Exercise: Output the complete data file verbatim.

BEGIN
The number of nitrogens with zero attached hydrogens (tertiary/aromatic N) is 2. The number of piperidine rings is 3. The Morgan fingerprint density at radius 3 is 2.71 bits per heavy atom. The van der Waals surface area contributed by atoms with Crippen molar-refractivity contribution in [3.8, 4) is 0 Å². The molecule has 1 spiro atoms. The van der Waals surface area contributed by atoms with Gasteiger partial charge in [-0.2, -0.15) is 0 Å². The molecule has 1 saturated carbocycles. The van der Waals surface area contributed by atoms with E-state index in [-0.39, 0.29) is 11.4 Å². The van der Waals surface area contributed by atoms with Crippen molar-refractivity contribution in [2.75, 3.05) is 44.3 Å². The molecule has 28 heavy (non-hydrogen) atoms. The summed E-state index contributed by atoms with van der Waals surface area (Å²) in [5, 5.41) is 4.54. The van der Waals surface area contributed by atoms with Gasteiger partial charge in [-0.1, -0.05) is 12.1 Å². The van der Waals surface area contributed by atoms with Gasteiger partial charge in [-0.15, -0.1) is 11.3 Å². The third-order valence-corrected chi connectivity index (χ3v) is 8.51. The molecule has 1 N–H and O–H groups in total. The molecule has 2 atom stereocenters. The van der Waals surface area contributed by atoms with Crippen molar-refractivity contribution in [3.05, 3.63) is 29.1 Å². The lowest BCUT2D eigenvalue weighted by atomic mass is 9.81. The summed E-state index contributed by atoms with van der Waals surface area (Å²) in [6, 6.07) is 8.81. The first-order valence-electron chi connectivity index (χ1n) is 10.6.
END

The number of nitrogens with zero attached hydrogens (tertiary/aromatic N) is 2. The number of piperidine rings is 3. The Morgan fingerprint density at radius 3 is 2.71 bits per heavy atom. The van der Waals surface area contributed by atoms with Crippen molar-refractivity contribution in [3.8, 4) is 0 Å². The molecule has 1 spiro atoms. The van der Waals surface area contributed by atoms with Gasteiger partial charge in [-0.2, -0.15) is 0 Å². The molecule has 1 saturated carbocycles. The van der Waals surface area contributed by atoms with E-state index in [-0.39, 0.29) is 11.4 Å². The van der Waals surface area contributed by atoms with Crippen molar-refractivity contribution in [2.75, 3.05) is 44.3 Å². The molecule has 28 heavy (non-hydrogen) atoms. The summed E-state index contributed by atoms with van der Waals surface area (Å²) in [5, 5.41) is 4.54. The van der Waals surface area contributed by atoms with Gasteiger partial charge in [-0.1, -0.05) is 12.1 Å². The van der Waals surface area contributed by atoms with Gasteiger partial charge in [-0.15, -0.1) is 11.3 Å². The third-order valence-corrected chi connectivity index (χ3v) is 8.51. The molecule has 1 N–H and O–H groups in total. The molecule has 2 atom stereocenters. The van der Waals surface area contributed by atoms with Crippen molar-refractivity contribution in [3.05, 3.63) is 29.1 Å². The lowest BCUT2D eigenvalue weighted by atomic mass is 9.81. The summed E-state index contributed by atoms with van der Waals surface area (Å²) in [6, 6.07) is 8.81. The first-order valence-electron chi connectivity index (χ1n) is 10.6.